Breaks from sitting with short bouts of activity can help people with type 1 diabetes better manage their blood sugar levels, early research suggests.
This, in turn, can also reduce the risk of complications associated with the condition such as heart attack and stroke, scientists from the University of Sunderland said.
The findings – which are yet to be peer-reviewed – were presented at the Diabetes UK Professional Conference 2023 and involved 32 participants who were assessed over a two-week period.
Dr Matthew Campbell, principal investigator in cardiovascular and metabolic medicine at the University of Sunderland, said: “These results provide the first piece of evidence that simply breaking up prolonged periods of time sitting with light-intensity activity can increase the amount of time spent with blood sugar levels in the target range.
Nearly 400,000 people in the UK are living with type 1 diabetes.
The condition occurs when the body’s immune system attacks the insulin-producing cells of the pancreas, leading to high blood sugar levels.
For the study, the participants completed two seven-hour sitting sessions – in one they remained seated for the full seven hours while during the other session, sitting time was broken up with three-minute bouts of light-intensity walking every 30 minutes.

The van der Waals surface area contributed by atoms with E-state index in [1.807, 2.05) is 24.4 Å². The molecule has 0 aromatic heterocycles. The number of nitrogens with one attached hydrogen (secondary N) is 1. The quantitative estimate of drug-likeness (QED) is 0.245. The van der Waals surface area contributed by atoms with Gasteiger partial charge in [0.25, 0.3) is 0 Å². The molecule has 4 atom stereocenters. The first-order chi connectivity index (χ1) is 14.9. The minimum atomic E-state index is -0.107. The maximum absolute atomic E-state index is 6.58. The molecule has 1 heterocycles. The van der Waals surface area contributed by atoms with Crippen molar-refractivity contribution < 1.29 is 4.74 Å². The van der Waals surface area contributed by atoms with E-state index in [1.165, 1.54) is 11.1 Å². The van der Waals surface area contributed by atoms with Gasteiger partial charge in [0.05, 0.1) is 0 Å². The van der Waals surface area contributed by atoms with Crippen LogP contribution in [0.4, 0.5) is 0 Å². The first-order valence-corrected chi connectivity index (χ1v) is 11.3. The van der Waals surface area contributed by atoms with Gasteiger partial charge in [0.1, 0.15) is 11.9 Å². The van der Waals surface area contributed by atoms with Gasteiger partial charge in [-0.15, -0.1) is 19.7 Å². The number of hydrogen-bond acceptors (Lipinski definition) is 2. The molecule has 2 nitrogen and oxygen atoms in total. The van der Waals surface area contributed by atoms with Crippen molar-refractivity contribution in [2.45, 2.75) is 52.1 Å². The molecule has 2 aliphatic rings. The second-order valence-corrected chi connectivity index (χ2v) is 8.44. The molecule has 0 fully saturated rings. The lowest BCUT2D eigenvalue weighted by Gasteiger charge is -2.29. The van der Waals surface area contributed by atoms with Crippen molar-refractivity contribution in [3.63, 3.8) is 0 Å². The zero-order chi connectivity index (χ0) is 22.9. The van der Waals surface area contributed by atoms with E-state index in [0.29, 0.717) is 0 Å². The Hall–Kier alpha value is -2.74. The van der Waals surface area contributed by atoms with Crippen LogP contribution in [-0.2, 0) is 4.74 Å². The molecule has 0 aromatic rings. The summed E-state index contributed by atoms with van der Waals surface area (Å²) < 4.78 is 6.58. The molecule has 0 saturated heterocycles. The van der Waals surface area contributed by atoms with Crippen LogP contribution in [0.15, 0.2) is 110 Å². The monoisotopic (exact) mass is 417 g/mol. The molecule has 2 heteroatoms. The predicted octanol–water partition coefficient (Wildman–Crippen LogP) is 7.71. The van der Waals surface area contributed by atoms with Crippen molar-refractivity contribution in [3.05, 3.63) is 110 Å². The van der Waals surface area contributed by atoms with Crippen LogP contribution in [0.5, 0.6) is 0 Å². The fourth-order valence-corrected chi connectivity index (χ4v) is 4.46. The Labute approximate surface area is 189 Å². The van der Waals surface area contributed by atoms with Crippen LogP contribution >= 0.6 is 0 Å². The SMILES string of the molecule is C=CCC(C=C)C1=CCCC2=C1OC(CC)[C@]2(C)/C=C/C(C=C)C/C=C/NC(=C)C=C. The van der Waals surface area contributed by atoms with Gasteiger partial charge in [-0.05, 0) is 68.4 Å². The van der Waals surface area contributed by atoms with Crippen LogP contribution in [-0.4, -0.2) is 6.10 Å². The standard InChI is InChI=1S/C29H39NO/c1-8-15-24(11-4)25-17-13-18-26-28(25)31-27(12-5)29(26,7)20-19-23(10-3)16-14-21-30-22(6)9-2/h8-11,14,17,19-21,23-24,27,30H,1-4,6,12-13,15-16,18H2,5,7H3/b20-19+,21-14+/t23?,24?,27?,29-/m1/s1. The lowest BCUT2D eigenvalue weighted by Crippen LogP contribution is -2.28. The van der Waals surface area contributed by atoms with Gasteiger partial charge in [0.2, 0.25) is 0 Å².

Blood sugar levels were monitored during each session.
The participants were given a set breakfast and lunch, and were asked to stick to the same diet, activity levels and insulin doses over the study period.
Results showed taking regular walking breaks resulted in lower average blood sugar levels (6.9mmol/L) over 48 hours, compared with uninterrupted sitting (8.2mmol/L).
This increased time with blood sugar levels in the target range by 14 percentage points, the researchers said, and did not cause blood sugars to become dangerously low.
Dr Elizabeth Robertson, director of research at Diabetes UK, which funded the study, said: “Breaking up sitting time with short bursts of activity offers a cost-free way to help people with type 1 diabetes manage their blood sugar levels and potentially reduce their risk of future complications.
“We look forward to further research to understand the long-term benefits of this approach.”